TRAI asks govt to clarify on its powers on advt duration norms
New Delhi: Upset over "inaction" on complaints against broadcasters, TRAI has asked I&B Ministry to explicitly clarify that the regulator is empowered to enforce rules on duration and format of TV advertisements if it wants to avoid possible "embarrassment" and litigation.
According to sources, Telecom Regulatory Authority of India is learnt to have written a letter to Information and Broadcasting Ministry noting that "broadcasters continue to breach the rules repeatedly.
"Movies screened on entertainment channels that should, at best, last for three hours (for two and half hour film) easily stretch to four or more hours."
This has led to a "groundswell of public opinion against the blatant violation of the rules and, more importantly, against the perceived inaction by the government in terms of enforcement of the rules," the letter said.
Referring to a sample report provided to it by the Ministry, TRAI noted that there has been substantial number of complaints reported to the Ministry regarding violations of the advertising code with respect to the duration and format of advertisements.
"The report provided by Ministry, leads the Authority to observe that, so far, almost none of the reported violations to it have culminated in any tangible action against the respective service providers," the TRAI letter was quoted as saying by the sources.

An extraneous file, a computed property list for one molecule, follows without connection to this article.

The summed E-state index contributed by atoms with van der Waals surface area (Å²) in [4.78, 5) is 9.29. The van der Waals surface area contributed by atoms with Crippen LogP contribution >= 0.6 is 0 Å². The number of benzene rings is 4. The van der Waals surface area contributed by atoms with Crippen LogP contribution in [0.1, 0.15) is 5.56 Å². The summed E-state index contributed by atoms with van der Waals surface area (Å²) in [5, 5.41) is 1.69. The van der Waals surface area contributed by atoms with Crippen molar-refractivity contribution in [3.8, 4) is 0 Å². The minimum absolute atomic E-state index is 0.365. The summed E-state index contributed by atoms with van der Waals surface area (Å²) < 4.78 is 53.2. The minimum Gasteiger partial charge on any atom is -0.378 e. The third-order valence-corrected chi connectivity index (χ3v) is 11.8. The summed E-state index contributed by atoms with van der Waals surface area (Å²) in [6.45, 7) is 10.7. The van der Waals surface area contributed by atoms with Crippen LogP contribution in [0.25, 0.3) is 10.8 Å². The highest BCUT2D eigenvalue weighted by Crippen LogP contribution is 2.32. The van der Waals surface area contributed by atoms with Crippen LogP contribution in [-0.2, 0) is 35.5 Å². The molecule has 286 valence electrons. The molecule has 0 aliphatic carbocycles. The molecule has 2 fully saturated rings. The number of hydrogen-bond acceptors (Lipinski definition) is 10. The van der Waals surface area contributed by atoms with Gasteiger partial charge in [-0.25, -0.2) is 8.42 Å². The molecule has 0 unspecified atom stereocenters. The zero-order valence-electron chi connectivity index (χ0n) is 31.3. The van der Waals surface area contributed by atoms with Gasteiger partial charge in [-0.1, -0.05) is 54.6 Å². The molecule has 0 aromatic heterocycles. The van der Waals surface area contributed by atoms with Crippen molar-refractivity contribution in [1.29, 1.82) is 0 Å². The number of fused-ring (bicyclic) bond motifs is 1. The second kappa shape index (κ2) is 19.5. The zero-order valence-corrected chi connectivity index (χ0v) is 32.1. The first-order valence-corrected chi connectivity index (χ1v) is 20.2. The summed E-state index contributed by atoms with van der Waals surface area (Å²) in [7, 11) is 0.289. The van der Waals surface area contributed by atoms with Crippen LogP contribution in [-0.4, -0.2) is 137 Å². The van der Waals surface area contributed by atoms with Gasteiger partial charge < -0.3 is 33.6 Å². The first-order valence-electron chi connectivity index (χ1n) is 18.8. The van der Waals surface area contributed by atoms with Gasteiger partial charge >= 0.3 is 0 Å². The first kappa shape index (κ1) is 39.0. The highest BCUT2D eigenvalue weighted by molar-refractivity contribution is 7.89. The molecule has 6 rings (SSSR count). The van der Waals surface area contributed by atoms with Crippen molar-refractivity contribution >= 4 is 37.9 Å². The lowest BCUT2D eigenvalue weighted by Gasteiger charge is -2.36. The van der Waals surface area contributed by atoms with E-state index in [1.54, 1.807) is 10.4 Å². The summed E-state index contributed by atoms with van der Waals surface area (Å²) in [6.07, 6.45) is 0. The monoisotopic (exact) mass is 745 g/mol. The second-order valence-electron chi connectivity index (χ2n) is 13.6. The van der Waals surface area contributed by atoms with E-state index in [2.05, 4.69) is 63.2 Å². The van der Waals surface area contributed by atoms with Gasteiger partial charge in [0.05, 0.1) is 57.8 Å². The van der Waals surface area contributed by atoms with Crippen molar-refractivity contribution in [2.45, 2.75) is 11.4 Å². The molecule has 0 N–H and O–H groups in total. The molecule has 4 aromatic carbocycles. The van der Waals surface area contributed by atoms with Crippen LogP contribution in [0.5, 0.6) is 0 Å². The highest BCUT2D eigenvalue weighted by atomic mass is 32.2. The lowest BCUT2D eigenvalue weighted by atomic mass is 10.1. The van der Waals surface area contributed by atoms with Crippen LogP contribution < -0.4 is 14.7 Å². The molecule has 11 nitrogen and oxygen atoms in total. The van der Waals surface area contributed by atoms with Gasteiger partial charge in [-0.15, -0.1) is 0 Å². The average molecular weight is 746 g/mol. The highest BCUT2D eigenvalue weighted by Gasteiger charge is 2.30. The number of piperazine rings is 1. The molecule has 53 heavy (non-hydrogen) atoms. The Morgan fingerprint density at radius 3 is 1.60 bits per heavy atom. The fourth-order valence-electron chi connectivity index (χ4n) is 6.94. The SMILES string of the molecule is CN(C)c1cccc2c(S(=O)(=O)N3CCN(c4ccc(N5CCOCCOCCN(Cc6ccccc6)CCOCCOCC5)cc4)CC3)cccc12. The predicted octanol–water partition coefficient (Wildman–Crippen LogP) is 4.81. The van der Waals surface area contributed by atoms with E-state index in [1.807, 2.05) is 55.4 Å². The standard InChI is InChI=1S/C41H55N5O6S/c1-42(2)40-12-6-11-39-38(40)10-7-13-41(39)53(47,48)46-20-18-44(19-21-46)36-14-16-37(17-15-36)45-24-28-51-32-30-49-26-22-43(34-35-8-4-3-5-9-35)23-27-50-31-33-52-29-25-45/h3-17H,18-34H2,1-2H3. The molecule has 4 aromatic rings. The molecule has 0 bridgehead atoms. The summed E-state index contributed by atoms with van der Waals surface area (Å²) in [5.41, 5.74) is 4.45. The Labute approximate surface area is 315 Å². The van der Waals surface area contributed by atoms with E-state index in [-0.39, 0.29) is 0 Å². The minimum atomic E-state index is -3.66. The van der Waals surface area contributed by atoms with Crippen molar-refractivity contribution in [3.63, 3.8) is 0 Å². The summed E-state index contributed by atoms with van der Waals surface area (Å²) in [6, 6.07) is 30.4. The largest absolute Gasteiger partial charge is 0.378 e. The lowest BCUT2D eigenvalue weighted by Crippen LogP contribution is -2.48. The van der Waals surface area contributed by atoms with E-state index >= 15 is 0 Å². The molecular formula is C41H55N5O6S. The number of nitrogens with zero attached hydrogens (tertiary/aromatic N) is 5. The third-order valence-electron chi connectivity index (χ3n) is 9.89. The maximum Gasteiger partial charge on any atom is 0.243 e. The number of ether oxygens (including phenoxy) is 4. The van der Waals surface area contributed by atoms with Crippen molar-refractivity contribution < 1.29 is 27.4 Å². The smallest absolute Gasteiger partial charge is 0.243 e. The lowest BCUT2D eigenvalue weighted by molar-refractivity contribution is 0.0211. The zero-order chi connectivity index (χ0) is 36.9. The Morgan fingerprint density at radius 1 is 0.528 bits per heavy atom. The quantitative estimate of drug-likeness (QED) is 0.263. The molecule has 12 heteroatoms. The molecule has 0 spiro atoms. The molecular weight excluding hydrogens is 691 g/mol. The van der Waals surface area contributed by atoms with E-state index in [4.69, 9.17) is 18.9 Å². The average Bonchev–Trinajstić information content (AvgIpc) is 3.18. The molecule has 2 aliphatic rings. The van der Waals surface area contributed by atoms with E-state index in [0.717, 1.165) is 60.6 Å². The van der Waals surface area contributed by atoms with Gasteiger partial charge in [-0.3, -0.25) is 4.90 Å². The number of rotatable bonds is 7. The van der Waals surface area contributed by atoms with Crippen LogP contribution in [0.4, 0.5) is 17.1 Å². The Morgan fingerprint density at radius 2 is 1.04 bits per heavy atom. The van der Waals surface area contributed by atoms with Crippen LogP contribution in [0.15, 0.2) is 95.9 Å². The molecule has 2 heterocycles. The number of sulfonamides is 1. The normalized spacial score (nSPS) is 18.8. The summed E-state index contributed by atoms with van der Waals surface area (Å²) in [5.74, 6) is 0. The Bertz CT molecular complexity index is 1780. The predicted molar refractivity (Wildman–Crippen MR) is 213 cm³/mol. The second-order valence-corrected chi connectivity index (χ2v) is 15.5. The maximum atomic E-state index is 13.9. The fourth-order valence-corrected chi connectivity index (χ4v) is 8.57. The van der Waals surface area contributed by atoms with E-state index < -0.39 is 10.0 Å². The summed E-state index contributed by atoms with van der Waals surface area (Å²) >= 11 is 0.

From sample report, TRAI has observed that popular entertainment programmes consistently have advertising breaks well in excess of the 12 minutes per hour limit imposed in the rules.
TRAI has issued standards for Quality of Service on duration of advertisement in television channels in May 2012. The regulation has been challenged by broadcasters in Telecom Disputes Settlement and Appellate Tribunal (TDSAT) and jurisdiction of TRAI to issue such regulation has been raised in the case.
TRAI letter said when the matter comes up before the tribunal, the regulator will have to lay the facts of the case and the motivations for its interventions before the court.
"This will then be in the public space and it is certainly not outside the realm of possibility that once such facts are disclosed it may prompt a slew of public interest litigations, leave aside the embarrassment it would cause the government," it said.
TRAI has sought information from Ministry of the action it intends to take or has taken to immediately bring the "menace of excessive advertising under control".
The regulator said that the matter can also be settled if "the government explicitly clarifies that TRAI is empowered to regulate and enforce the duration and format of advertisements being carried in TV channels."